The 116th installment of a series in which artists send in a photo and a description of their workspace. Want to take part? Submit your studio — just check out the submission guidelines.

Barbara Rachko, Manhattan, NY

My studio is on West 29th Street in Manhattan, in the rapidly vanishing fur district and around the corner from the Fashion Institute of Technology. I am fortunate to have been in the same space for 21 years. The studio is a much-needed island of calm in a very crazy and chaotic city. 

I work in soft pastel on sandpaper. I have been devoted to this medium for more than 30 years, so by now I probably own every brand of soft pastel that exists. As subject matter, I use my large collection of Mexican and Guatemalan folk art — masks, carved wooden animals, papier-mâché figures, and toys.  I consider them to be analogous to “actors in a repertory company” because they assume different roles in different paintings. Some of my actors can be seen in the corner on the right.

My process is slow. I spend about three months on each pastel painting, typically making four or five in a year. On the wall are finished pieces. I frame every painting immediately in order to protect it behind plexiglas.

Kevin Kearney, Petaluma, CA

I just moved into a new studio in Petaluma, California after having been evicted from my waterfront studio of 42 years in San Francisco. My office and storage are through the door on the left. My main studio allows me to work on three or four paintings simultaneously. It’s a great new space for me in an old brick ice house built in 1898 that has been seismically retrofitted and has a few other artists and photographers, as well as many in the construction industry.

Patricia Chow, Los Angeles, CA

This is my studio at Claremont Graduate University, where I am a second-year MFA student. We have lovely skylights in our studios, but I was lucky enough to get one of the few with a door, which I have converted into an art wall. I generally work vertically, with my canvases (or paper) hung flat on the wall to take maximum advantage of gravity’s pull on ink and paint. The high ceilings allow for long, scroll-format works as well as landscapes. The little black Honeywell air purifier in the back corner is de riguer for oil paint and Chinese ink. It’s always the first thing I turn on when entering the studio. Turning up the A/C is usually second. It’s Southern California, after all.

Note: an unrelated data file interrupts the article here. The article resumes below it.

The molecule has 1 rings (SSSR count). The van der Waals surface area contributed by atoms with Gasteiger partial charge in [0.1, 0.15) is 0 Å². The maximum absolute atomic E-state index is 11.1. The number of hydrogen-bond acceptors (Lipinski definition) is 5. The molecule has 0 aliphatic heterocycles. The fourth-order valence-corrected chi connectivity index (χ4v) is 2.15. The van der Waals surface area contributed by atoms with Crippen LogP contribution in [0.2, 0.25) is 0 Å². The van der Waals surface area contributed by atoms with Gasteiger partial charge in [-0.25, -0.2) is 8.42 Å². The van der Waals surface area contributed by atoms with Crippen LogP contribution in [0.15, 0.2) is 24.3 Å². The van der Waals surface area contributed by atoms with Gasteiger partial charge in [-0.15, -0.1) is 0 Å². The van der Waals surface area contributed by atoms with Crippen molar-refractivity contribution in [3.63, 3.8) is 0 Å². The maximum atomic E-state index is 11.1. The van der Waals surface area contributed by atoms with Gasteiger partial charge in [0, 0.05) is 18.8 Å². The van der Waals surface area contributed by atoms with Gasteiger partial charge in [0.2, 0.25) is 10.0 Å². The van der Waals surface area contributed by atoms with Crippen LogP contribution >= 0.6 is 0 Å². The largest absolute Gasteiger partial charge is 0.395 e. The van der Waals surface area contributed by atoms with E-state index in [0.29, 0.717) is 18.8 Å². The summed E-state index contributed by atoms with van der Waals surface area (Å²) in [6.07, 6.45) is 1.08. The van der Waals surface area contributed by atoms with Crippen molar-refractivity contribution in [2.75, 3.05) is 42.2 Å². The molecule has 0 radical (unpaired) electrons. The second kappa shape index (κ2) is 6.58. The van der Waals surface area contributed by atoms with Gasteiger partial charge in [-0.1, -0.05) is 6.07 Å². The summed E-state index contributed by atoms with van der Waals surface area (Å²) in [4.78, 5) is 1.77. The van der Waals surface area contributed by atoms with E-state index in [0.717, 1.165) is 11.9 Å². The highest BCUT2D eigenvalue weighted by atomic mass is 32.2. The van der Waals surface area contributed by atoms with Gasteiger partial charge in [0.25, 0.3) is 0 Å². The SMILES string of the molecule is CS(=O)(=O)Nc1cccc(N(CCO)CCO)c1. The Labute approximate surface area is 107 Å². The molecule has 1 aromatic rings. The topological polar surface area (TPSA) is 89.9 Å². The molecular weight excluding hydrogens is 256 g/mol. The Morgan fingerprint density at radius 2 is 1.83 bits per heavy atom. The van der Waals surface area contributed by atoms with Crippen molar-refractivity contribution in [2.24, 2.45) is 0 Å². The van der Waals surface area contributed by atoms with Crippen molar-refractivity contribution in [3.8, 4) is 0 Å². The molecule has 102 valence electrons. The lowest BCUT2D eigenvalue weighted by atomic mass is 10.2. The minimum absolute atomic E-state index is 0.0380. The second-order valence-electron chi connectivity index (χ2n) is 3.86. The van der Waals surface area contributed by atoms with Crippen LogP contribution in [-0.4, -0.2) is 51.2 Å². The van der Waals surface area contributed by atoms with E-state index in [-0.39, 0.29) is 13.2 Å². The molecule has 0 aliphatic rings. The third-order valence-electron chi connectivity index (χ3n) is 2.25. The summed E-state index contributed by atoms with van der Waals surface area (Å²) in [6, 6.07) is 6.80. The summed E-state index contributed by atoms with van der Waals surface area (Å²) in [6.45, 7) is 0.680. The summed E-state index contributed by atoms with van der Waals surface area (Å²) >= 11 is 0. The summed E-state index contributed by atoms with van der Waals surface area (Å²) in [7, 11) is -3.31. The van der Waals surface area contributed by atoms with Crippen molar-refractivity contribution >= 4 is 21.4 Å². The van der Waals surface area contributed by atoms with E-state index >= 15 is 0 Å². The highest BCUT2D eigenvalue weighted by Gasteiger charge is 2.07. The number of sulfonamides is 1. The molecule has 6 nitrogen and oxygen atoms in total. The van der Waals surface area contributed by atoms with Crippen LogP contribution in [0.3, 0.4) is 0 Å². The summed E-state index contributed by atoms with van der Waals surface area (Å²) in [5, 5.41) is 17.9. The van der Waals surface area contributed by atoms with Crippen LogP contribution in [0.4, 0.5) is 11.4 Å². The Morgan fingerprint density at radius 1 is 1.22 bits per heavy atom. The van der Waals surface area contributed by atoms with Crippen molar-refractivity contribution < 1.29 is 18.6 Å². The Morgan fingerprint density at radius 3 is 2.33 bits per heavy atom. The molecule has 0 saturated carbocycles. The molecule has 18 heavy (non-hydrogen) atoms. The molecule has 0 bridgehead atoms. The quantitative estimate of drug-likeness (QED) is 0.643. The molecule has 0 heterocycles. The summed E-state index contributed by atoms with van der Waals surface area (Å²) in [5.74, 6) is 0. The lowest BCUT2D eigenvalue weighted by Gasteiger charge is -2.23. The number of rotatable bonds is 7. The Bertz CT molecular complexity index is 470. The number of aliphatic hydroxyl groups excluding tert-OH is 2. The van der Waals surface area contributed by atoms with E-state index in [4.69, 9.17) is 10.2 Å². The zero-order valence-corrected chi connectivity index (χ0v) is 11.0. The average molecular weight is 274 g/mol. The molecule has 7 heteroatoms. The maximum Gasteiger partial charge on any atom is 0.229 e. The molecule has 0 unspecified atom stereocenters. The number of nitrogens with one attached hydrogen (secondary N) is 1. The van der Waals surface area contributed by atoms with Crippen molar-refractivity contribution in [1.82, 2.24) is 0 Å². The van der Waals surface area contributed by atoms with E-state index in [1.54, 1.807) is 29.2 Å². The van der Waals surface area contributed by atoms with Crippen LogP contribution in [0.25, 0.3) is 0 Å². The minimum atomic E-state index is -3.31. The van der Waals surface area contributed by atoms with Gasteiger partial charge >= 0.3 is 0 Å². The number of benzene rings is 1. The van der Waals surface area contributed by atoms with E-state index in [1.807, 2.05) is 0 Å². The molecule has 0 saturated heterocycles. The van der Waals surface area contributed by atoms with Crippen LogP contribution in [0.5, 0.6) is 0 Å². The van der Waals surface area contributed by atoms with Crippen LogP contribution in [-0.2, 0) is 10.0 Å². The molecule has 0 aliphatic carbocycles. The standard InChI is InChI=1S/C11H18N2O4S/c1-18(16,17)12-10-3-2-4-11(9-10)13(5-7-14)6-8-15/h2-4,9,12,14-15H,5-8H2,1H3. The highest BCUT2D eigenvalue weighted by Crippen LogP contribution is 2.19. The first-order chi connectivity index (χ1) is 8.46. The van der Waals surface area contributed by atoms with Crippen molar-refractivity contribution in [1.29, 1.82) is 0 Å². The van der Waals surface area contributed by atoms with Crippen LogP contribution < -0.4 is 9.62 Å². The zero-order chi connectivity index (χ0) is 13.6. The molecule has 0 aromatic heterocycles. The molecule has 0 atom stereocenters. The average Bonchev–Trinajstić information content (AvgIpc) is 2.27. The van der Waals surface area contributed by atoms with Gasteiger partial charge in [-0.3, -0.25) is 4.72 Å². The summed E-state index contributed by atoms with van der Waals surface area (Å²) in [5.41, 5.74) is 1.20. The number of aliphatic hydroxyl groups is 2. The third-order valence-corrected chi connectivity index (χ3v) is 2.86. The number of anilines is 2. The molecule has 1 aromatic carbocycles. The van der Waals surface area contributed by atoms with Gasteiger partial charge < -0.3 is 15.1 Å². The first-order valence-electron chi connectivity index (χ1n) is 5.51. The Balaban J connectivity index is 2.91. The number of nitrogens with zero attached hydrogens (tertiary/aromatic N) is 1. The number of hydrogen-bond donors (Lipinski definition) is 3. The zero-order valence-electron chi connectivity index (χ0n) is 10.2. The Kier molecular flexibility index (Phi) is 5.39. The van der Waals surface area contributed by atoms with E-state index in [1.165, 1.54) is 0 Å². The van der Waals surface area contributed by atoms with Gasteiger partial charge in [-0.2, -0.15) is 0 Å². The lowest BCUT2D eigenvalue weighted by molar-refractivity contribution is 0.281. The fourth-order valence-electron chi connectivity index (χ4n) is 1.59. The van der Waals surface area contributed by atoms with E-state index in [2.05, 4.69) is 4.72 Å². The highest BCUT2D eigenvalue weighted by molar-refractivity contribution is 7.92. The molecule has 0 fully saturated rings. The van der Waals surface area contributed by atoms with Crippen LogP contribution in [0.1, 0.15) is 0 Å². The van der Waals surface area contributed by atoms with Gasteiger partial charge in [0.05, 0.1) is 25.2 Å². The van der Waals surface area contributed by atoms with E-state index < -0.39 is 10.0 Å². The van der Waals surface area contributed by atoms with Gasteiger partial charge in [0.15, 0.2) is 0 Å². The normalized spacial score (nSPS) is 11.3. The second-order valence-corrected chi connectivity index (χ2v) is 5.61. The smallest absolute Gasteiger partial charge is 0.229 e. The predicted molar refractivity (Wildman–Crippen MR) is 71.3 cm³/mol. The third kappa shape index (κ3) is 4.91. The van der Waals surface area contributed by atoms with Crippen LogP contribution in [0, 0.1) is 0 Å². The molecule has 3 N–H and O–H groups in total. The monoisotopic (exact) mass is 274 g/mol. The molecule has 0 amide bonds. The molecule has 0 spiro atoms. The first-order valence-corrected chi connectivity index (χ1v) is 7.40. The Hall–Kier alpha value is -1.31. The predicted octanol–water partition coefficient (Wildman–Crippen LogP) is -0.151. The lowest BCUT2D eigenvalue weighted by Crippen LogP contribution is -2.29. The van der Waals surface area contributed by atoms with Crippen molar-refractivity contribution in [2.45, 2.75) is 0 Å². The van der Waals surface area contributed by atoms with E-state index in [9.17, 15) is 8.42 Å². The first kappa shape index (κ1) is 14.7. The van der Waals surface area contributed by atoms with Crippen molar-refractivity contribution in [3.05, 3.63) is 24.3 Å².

Andrew Comeau, North Andover, MA

My studio is situated in a renovated warehouse space that was once part of the Davis and Furber Mill Complex (a textile mill that opened in the 1850s and closed in 1982) and was renovated and renamed as the East Mill complex. My studio space is 12 feet by 14 feet, with eight-foot high internal walls, although the ceilings are over 20 feet high. A large sky light monitor situated directly above my studio runs the length of the warehouse. As a painter, I enjoy lots of natural light, so whether it’s a really sunny day or a very rainy one, there is always a tremendous amount of natural light to work with.

My painting process usually involves multiple paintings going on at once, so I keep three walls clear of furniture in order to have as much space as possible to hang the panels, canvas, or papers that I am painting on. I have a red service cart that I store my oil and acrylic paints and mediums, brushes, and palettes, which allows me to move between paintings with ease. On the fourth wall is my studio door, a small bookcase, and a tall workbench with storage underneath. I usually use my workbench to work on smaller paintings, collages, and drawings, which allows for me to spread everything out. Above my work bench I have an assortment of tools that allows for easy access while I am working. I also have two tall stools and a director chair, which makes it easy to move them around while I am working or to sit back to look at what I am working on.

Ingrid Capozzoli Flinn, East Harlem, NY

Finding studio space in New York City is difficult, so when I find a place to work that feels right, I’m elated! The space itself is such an important part of my work since my focus is the figure in an interior space, with the space often being a subject itself.

I have been working in the corner of a large floor in an old factory building in East Harlem, sharing this communal area with several other artists. It is very spacious, with high ceilings, fresh paint, and light streaming in from numerous windows. From those windows, there are charming city views, and I work to the daily cacophony of neighborhood sounds.

The space has a spiritual quality about it that reminds me more of the interior of a cathedral than a once bustling factory. This was only supposed to be a temporary space, but I have been working here now for over two years, drawing inspiration from the strong value contract of light, silhouettes in the interior, and unique patterns and textures of the building. I wonder how long this temporary studio space will last. I hope for a long time.

Deena ElGenaidi is a writer and editor living in Brooklyn. She received her MFA in Creative Writing from Rutgers University-Camden in 2016, and her work has appeared in Longreads, Electric Literature,...